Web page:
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Johnston v. Board of Adjustment

New Jersey Supreme Court

Decided: June 4, 1937.


For the petitioners, Earl A. Merrill.

For the respondents, Paul Q. Oliver.

Before Justices Lloyd, Case and Donges.


[118 NJL Page 299]

The opinion of the court was delivered by

CASE, J. This, except for the changes noted in the next sentence, is identical with the case considered by this court and reported in 15 N.J. Mis. R. 283. The changes are that a pamphlet entitled "General Ordinances of the Town of Westfield" is placed in our hands; the petitioners now disclaim any issue going to the validity or constitutionality of the state zoning statute or the municipal zoning ordinance and aver that they seek and pray only "for definitions * * * with such comment * * * as this court may choose to make;" notice of the argument and service of the petition and disclaimer have been made upon the attorney-general; and a brief affirmation on "belief" made by the attorney of the petitioners is appended to the petition. Still there is no evidence before us, no stipulation as to facts and no exhibits. The pamphlet above mentioned is not elevated to the position of an exhibit. While the title of the petition names the board of adjustment and the town council of Westfield as parties respondents, the body of the petition carries no allegations to sustain the title. Neither of the so-called respondents has been served with process or otherwise brought within the jurisdiction of the court except that counsel for the respondents appears for the purpose of asking a dismissal of the petition. There is nothing that answers to a state of case.

Practically all that we have is a questionnaire embraced within the petition, based upon no controversy, actual or threatened, presenting no issue to be determined and no principle of law to be passed upon or applied. There is no argument pro or con. The court is asked to define certain words and expressions said to be contained within the Westfield zoning ordinance. In legal aspect, the inquiry might as well have come by letter. It is contended that the determination of the court may be invoked to that end under section 2 of "An act concerning declaratory judgments and decrees," chapter 140, Pamph. L. 1924, p. 312, which provides that:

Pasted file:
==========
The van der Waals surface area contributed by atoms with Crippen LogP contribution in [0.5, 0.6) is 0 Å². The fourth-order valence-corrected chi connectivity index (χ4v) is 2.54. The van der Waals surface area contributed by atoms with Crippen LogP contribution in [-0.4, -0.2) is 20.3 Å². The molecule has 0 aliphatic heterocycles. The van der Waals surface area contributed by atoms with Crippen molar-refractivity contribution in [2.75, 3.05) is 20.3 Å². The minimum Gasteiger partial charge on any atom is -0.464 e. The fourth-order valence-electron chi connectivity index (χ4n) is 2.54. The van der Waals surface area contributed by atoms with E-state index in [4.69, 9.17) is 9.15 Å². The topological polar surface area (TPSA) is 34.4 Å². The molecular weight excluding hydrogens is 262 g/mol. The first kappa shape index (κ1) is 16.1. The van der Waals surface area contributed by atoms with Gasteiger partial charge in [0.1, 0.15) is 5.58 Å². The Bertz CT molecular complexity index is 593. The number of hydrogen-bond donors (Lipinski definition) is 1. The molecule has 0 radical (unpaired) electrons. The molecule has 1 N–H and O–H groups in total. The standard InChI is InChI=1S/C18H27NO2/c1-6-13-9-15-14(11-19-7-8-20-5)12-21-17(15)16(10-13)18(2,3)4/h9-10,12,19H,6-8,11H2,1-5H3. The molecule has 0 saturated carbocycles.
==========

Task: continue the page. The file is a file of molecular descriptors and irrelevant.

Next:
"Any person interested under a deed, will, written contract or other writings constituting a contract, or whose rights, status or other legal relations are affected by a statute, municipal

[118 NJL Page 300]

ordinance, contract or franchise, may have determined any question of construction or validity arising under the instrument, statute, ordinance, contract or franchise and obtain a declaration of rights, status or other legal relations thereunder."

What petitioners actually seek is to have the court limit and define, not with respect to an issue on a given state of facts, but generally, as would a dictionary, certain words and expressions enumerated in the petition and said to have been selected from the ordinance. Even though it be, as alleged in the petition, that the petitioners are the owners of improved real estate and desire to make profitable use thereof, it is not for the court to search out and list the various uses to which the premises may be lawfully applied under the ordinance; rather is it for the owners to determine upon the use or uses to which they wish, and consider that they are entitled, to apply the property, make application under the ordinance for an appropriate certificate of occupancy and by well known legal procedure pursue their remedy if the certificate be denied. No reason is shown why that beaten path should be avoided.

It is, we think, quite manifest that the Declaratory Judgment act was not intended to have such an unbounded field of operation as the petitioners seek to invoke. To determine the significance of a word with respect to a given controversy is one thing; to define that word, on mere request, against unknown interests and unforeseen issues, so that the world may know precisely what it means in all of its applications is quite another. The constitutional authority of the court so to adjudicate, even under legislative enactment, may well be doubted; and, as we have indicated, we consider that the statute does not so enact.

The petition will again be dismissed, with costs.


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